Monday, 2 February 2015

Focus on Penrith - by Ben Yates

PENRITH is the northern terminus of the route, but the story of the evolution of the EVR in the north lakes and its relations is both little known and surprisingly interesting.

The West Coast mainline had reached Carlisle in 1846, passing through the old market town of Penrith on its 10 mile descent from Shap to the gentler grades towards the Scots border. It was another 16 years before the EVR showed up. The initial plan was for the EVR to run a parallel line to Penrith, though this was abandoned during the EVR's construction when the LNWR agreed running powers. The need to cross 2 rivers would have been significant to EVR, whilst presumably LNWR didn't see the commercial threat they saw in the Midland seeking such running powers northward.

Oddly, the initial connection of 1862 was by a steeply graded connection facing south to Clifton & Lowther station, miles from Penrith, and requiring a reversal. CKPR has just received its Act of Parliament, and within a year a north-facing link installed; a new station at Clifton Moor and direct running to Penrith. The original chord was barely used and lifted by 1874.
CKPR ran into Penrith in 1864, creating the final link in a cross-country coke and ore artery providing 50 years of heavy mineral traffic. To avoid the reversal of a train at Penrith and the turning of 2 locos (the load to Keswick was just 11 wagons per engine) a direct link from the WCML to the Keswick line  at Eamont Junction was constructed by 1866 and known as the "Redhills Curve". The double road dived under CKPR, itself on a climb exceeding Shap (!) and scrambled at more than  1 in 50 to join at Redhills junction. The mineral traffic peaked just before WW1 and tailed off fairly rapidly in the depression and Redhills curve was barely used, though as a triangular junction was used to turn engines longer than Penrith's pitiful 50 foot turntable that could take an 0-6-0 but nothing more. The end rails were eventually taken up in 1936 with the track unsafe.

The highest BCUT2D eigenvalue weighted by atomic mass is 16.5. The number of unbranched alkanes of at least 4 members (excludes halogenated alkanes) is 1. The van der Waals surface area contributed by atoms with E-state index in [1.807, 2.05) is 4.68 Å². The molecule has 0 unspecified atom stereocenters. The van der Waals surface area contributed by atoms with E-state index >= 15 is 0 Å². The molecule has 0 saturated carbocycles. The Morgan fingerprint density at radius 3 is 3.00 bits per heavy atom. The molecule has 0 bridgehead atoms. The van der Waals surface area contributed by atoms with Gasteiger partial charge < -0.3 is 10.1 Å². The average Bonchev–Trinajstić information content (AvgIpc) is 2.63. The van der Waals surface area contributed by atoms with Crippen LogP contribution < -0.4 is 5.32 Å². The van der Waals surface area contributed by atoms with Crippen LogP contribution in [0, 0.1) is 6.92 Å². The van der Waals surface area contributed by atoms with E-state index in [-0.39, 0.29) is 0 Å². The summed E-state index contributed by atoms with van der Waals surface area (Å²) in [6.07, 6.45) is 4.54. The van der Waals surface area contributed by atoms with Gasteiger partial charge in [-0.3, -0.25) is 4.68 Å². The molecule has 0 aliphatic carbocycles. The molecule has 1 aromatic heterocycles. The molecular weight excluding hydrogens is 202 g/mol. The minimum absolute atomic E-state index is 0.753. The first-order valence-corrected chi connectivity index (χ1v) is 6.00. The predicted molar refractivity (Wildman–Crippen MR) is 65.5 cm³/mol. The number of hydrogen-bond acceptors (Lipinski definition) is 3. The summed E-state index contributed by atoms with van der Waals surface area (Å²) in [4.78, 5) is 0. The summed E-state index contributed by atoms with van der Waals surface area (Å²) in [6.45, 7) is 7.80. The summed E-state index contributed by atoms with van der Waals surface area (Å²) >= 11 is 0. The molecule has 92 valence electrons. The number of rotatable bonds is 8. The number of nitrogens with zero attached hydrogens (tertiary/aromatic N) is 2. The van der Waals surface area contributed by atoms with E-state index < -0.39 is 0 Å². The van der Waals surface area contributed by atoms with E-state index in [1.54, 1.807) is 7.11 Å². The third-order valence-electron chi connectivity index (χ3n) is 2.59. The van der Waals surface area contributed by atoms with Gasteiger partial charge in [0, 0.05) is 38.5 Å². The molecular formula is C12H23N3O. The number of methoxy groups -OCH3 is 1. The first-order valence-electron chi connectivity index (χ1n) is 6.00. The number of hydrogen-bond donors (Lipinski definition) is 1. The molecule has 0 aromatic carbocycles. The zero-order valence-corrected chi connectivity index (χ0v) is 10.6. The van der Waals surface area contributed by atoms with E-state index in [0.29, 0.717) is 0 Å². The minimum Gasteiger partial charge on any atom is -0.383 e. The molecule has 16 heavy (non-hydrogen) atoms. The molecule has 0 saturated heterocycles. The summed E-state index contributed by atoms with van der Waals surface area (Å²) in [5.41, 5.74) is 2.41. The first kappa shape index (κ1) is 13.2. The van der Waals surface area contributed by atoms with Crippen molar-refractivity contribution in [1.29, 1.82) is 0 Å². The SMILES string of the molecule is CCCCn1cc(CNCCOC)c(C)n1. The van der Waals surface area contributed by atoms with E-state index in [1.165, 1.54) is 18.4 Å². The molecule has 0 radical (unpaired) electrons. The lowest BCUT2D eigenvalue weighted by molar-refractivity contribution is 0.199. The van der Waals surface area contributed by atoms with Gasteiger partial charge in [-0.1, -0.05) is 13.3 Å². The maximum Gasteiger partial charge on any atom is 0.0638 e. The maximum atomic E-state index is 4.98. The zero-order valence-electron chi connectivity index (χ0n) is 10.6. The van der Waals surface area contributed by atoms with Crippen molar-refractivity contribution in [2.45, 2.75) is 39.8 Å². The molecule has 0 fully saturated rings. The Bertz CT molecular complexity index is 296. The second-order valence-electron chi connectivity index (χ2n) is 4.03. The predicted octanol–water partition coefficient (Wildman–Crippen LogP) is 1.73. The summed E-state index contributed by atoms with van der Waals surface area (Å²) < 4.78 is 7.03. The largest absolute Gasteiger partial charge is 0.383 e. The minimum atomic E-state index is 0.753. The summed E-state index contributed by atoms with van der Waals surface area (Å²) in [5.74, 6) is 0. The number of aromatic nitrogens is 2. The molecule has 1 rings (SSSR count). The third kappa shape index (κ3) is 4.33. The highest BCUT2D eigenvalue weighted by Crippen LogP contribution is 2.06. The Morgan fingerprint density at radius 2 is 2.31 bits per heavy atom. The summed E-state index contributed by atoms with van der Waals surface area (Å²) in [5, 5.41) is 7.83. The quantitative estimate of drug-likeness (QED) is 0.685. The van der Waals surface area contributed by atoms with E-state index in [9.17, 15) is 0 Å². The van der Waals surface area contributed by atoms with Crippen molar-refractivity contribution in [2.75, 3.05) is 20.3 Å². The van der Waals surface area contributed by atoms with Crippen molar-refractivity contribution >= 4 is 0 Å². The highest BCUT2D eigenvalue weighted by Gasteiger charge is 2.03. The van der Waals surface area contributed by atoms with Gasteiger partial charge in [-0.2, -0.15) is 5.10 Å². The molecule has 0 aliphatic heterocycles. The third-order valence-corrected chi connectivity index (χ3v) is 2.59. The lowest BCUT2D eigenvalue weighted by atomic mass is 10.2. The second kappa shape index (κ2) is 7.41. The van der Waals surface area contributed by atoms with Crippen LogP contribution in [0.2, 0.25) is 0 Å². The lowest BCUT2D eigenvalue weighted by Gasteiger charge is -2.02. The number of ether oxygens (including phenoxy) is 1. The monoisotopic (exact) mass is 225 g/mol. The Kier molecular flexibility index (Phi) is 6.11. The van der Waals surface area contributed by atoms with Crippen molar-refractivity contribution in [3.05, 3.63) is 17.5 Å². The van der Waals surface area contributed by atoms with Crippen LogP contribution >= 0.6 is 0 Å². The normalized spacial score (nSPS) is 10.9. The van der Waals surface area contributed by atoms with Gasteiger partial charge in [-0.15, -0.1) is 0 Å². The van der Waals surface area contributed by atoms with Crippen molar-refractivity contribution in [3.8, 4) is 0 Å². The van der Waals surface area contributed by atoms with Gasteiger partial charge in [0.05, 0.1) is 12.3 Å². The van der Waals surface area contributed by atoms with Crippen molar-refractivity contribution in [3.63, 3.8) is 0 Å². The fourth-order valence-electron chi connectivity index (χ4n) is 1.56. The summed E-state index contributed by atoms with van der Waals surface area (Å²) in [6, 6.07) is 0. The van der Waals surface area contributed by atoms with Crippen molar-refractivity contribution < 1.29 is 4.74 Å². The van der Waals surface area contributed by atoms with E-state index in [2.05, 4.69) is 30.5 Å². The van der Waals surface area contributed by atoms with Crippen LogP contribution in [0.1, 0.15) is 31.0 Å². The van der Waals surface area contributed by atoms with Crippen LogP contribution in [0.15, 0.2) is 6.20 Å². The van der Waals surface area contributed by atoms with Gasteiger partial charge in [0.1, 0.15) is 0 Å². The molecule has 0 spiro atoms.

The arrangements at Eamont Junction included a long pair of goods loops that were worked on a "Permitted Block" basis - multiple goods trains could use the loops without separation by signals, on sight. Given there were at least 3 famous runaways through Penrith from Shap, loco crews were understandably nervous at being able to bring an unfitted train to a stand. Spare too a thought for the signalman replacing the lamps in the huge bracket signal for the curve and loops perched on the end of Eamont Viaduct, swinging above the gorge!
                                                                                                            Penrith itself remains an elegant station on a sweeping curve. In its heyday it boasted a substantial yard, 3 boxes and a through platform (4) for CKPR and a short bay (3) for the EVR. Each company extravagantly approached their platforms by an independent line from Penrith No.1 box. There was also a 2 road shed, built for the LNWR locos for CKPR services, but the NER were later to stable and service an engine overnight.
The operation of NER services remains unclear. The bay was barely long enough for 3 coaches and a loco, so an arriving service must have backed out, been released by a pilot or used either the Keswick or down main platform. Any information gladly received!

More Soon. . . . . . . . . . .

1 comment:

  1. You're doin' a fantastic job there young Ben, keep goin' Squire, love the screenies, keep 'em comin'......